Yes, that was my hypothesis.
That said, i am a little lost at your last explanation, so i will try to analyze it sentence by sentence.
The drive with Manjaro (sda) has /boot/grub, but is not seen by BIOS setup, but is seen by boot menu.
I suppose you mean “boot menu”=“grub menu”
You have to imagine it as a tree or a train First comes your bios (you are actually stuck here if i understand right). Then, in your case, the bios tries to boot from the selected drive. Since it is a MBR based drive, it looks at the MBR (Master boot record, that is). Here it should find the first stage of GRUB, the default manjaro bootloader (GRUB=Grand Unified Bootloader). If that succeeds, the first stage of grub takes the control and tries to load the second stage of itself and the config, which is on a particular partition, usually where the OS is (/boot…). According to its config, it can try to load another OS. So this is actually the very last thing that happens.
Basically, you can fix the things in 2 ways: reinstall grub in its 2 stages on MBR and the partition (grub-install), and reconfigure it after it is installed, to look for another OS on another drive, or boot the current os with new kernel or parameters (update-grub). Untill recently when updating it automatically tried to scan for every possible OS and add id to the menu (like Debian or Windows from the other SSD), that setting is not disabled by default but can easily be reenabled (but you have an old install so it is turned on in your case).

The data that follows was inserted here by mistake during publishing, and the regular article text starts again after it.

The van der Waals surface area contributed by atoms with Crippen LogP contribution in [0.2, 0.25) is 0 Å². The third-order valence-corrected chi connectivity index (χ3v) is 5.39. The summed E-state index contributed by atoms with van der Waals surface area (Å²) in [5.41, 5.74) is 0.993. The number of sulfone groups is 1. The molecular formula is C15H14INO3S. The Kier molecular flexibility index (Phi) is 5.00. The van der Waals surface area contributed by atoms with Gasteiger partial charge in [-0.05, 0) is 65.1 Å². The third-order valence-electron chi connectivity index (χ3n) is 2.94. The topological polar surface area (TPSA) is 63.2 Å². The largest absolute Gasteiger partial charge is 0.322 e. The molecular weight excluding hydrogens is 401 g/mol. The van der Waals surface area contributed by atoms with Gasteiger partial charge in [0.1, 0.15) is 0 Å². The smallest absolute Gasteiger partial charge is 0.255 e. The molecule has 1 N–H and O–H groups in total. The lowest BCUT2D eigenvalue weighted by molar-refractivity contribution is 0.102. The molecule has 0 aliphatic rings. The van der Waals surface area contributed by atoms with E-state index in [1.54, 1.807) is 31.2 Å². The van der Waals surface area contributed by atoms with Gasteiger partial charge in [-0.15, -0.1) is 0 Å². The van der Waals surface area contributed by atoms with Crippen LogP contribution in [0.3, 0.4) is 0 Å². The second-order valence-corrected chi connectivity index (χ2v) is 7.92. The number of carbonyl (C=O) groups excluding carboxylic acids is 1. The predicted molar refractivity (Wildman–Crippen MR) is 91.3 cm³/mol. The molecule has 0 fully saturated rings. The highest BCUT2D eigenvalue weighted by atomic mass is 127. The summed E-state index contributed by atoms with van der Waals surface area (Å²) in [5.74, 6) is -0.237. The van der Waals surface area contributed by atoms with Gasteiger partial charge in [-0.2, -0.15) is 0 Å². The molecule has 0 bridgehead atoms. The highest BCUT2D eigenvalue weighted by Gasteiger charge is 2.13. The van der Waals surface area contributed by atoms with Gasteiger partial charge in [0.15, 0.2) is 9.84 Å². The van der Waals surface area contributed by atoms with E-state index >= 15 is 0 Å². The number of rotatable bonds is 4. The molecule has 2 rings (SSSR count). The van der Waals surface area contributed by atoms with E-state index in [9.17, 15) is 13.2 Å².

You can now understand why this
Manjaro was installed while the Debian drive was disconnected. So, it is likely the Manjaro grub was created without the knowledge of the Debian drive.
does not make much sense to me. If there was only one drive at install time, grub should have copied itself to the MBR (what you can do with the command above just in case). And the bios should have seen it. On the other hand you are right - it could not have possibly created a menu entry for debian. But, on the first update-grub after it could see the debian disk, it would have created the menu entry. And we have kernel updates which update the grub once a month.
BTW, debian uses the same bootloader, GRUB, so it works the other way around too.
So if the first idea fails (i still have no real idea why the bios does not see the other drive), you can alternatively try
update-grub from debian. Or as a last resort what Gavenga proposed, which is essentially the manual creation of the boot entry in the menu, in case update-grub does not do it automatically.